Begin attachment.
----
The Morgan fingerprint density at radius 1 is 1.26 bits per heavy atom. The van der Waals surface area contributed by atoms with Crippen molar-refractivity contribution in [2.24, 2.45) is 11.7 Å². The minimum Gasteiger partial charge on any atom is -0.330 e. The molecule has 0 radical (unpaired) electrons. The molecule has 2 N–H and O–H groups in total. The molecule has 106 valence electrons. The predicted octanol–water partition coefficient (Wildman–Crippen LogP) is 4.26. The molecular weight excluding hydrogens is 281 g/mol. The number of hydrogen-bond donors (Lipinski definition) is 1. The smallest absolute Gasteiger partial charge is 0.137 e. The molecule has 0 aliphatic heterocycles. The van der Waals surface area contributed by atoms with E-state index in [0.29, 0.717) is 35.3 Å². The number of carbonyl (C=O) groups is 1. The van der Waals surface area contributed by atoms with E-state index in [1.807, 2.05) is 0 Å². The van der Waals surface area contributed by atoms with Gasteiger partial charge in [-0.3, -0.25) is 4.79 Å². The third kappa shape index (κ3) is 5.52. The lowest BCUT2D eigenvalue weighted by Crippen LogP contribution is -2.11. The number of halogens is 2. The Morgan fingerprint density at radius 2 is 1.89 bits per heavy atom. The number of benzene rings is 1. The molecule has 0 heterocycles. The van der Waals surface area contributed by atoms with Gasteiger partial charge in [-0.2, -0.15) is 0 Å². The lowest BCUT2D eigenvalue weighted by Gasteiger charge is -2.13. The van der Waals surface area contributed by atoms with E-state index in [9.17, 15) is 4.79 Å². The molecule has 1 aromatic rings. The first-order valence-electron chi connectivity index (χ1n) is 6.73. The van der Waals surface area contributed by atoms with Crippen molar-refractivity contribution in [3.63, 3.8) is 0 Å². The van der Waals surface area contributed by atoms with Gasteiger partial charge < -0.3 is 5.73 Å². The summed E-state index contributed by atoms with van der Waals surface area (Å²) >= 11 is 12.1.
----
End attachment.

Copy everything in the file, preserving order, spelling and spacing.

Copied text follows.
The Morgan fingerprint density at radius 1 is 1.26 bits per heavy atom. The van der Waals surface area contributed by atoms with Crippen molar-refractivity contribution in [2.24, 2.45) is 11.7 Å². The minimum Gasteiger partial charge on any atom is -0.330 e. The molecule has 0 radical (unpaired) electrons. The molecule has 2 N–H and O–H groups in total. The molecule has 106 valence electrons. The predicted octanol–water partition coefficient (Wildman–Crippen LogP) is 4.26. The molecular weight excluding hydrogens is 281 g/mol. The number of hydrogen-bond donors (Lipinski definition) is 1. The smallest absolute Gasteiger partial charge is 0.137 e. The molecule has 0 aliphatic heterocycles. The van der Waals surface area contributed by atoms with E-state index in [0.29, 0.717) is 35.3 Å². The number of carbonyl (C=O) groups is 1. The van der Waals surface area contributed by atoms with E-state index in [1.807, 2.05) is 0 Å². The van der Waals surface area contributed by atoms with Gasteiger partial charge in [-0.3, -0.25) is 4.79 Å². The third kappa shape index (κ3) is 5.52. The lowest BCUT2D eigenvalue weighted by Crippen LogP contribution is -2.11. The number of halogens is 2. The Morgan fingerprint density at radius 2 is 1.89 bits per heavy atom. The number of benzene rings is 1. The molecule has 0 heterocycles. The van der Waals surface area contributed by atoms with Gasteiger partial charge in [-0.2, -0.15) is 0 Å². The lowest BCUT2D eigenvalue weighted by Gasteiger charge is -2.13. The van der Waals surface area contributed by atoms with E-state index in [9.17, 15) is 4.79 Å². The molecule has 1 aromatic rings. The first-order valence-electron chi connectivity index (χ1n) is 6.73. The van der Waals surface area contributed by atoms with Crippen molar-refractivity contribution in [3.63, 3.8) is 0 Å². The van der Waals surface area contributed by atoms with Gasteiger partial charge < -0.3 is 5.73 Å². The summed E-state index contributed by atoms with van der Waals surface area (Å²) >= 11 is 12.1.